- Collection Number: M-0010
- Collection Size: 2.25 linear feet
Ernst Gerhard Wilhelm Keyl was born 22 May 1804 in Leipzig, Saxony, Germany, where he spent his childhood and his youth. In 1829 he graduated from the University of Leipzig and followed his first call as a pastor to Niederfrohna, Saxony. According to the Sächsische Kirchenbuch he also served the parish Mittelfrohna. Prior to his departure to America, Keyl married Ernestine Amalia Walther (C.F.W. Walther‘s sister) on 15 November 1836. The couple came to the United States in 1839 with their infant son, Stephanus (b.27 June 1838). There Keyl was called to be the pastor of Concordia Lutheran Church in Frohna, Perry County, Missouri. He also served as the rector and teacher of the log cabin college in Altenburg, Missouri.
His first wife, Ernestine Amalia Walther, died on 23 May 1842, at the birth of their second son (who also died a couples of days later). In 1843 he married for the second time, Ms. Catherine Popp, who also died at childbirth two years later. In 1845 he married Sophie Amilie Vogel. Ten children stemmed from this marriage.
In 1846 Keyl accepted a call to Trinity in Milwaukee, Wisconsin, where he served until 1850. In 1850 Keyl moved to Baltimore, Maryland, where he served a variety of churches for 19 years. During this time he became the President of the Eastern District and held this position from 1855 to 1868. As his health was declining in 1869 he assumed charge of a smaller congregation in Wilshire, Ohio. His health did not improve and he died on 4 August 1872 in Monroe, Michigan.
E.G.W. Keyl published four volumes called Katechismus-Auslegung in 1853, Predigt-Entwürfe über die Sonn- und Festags-Evangelien in 1866 and also contributed many articles to Der Lutheraner.
SCOPE AND CONTENT NOTE
The E.G.W. Keyl collection consists of a book from his personal library, a diary, correspondence, general material, photos, sermons and writings. The folders are arranged in alphabetical order.
The sermons were originally thought to have been C.F.W. Walther‘s sermons, as they were filed in his collection. An in-depth look at the handwriting as well as sermon style determined that they were done by E.G.W. Keyl. Consequently, they were moved from the C.F.W. Walther Papers to the E.G.W. Keyl Collection. They are arranged according to biblical text. Only about half of the sermons are dated. Often the Sunday of the church year is given but not the calendar year. About 90 percent of the sermons reveal a biblical text; however, some sermons could not be clearly identified because of peculiarities and abbreviations, including:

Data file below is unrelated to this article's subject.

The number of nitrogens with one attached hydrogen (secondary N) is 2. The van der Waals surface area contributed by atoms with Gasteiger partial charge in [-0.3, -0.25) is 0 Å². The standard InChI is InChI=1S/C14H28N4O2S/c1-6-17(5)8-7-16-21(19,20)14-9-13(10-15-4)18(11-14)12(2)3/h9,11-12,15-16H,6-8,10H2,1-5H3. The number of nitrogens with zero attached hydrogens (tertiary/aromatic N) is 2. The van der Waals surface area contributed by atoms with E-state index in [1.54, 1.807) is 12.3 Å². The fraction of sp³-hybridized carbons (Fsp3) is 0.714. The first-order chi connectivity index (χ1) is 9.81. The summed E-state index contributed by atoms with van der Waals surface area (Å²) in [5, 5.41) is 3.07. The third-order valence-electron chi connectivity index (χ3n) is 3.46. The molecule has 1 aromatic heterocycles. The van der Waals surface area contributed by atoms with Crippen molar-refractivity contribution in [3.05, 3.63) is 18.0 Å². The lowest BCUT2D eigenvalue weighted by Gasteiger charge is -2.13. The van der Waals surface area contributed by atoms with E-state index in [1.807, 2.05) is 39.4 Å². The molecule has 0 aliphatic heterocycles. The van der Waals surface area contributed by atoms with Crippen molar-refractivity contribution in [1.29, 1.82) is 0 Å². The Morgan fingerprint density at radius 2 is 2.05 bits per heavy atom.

- The gospel of John may be at times confused with 1 John and 2 John. There may also be some texts of Joshua and Jesiah (Isaiah) found in the John folder due to difficulties with the handwriting. It was hard to determine whether the abbreviation was “Jes,” “Jos” or “Joh.”
- Keyl abbreviated the letter of Paul to the Philippians as “Phil,” but this abbreviation could also apply to the letter to Philemon. Care must be used in looking through this folder.
- For ‘Hebrews’ Keyl used two different abbreviations: “Heb” and “Ebr.”
Several folders contain “Special Sermons.” If the biblical text on which these sermons were based, could be identified, then they are filed under the text. If this was not the case, then they are filed under the title: Baptism (Taufhandlung), Confession (Beichtrede), Day of Humiliation (Busstag), Funeral (Leichenpredigt), and Wedding & Engagement (Traurede & Verlobung). The “Miscellaneous” folder contains speeches or sermons of special interest, such as the sermon preached by Keyl one week before the deportation of Stephan.
Several sermons show an abbreviation in the title of where these sermons were held. For example, “Ndfr” stands for Niederfrohna and “Mtfr” for “Mittelfrohna,” both locations in Saxony.
The folder titled “Erbauungsstunden” (hours of edification) contains outlines for catechism and/or adult bible studies taught on Sunday afternoons. The notes are not in E.G.W. Keyl’s hand but were found in his collection (f.9). A handwritten book (front cover missing) containing what looks like sermon notes and/or outlines (f.8).
f.2 Book (Dogmatics), Diary (1839-1840)
f.3 Correspondence, 1838-1861
f.5 General Information
f.6 Offene Bekenntnisse
f.8 Sermon Notes
f.9 Unidentified Sermons (different handwriting)
f.10 Various Writings
f.11-30 Old Testament
f.31-58 New Testament
f.59-66 Special Sermons
f.67 Text Not Visible
The material has been donated by various donors over the years.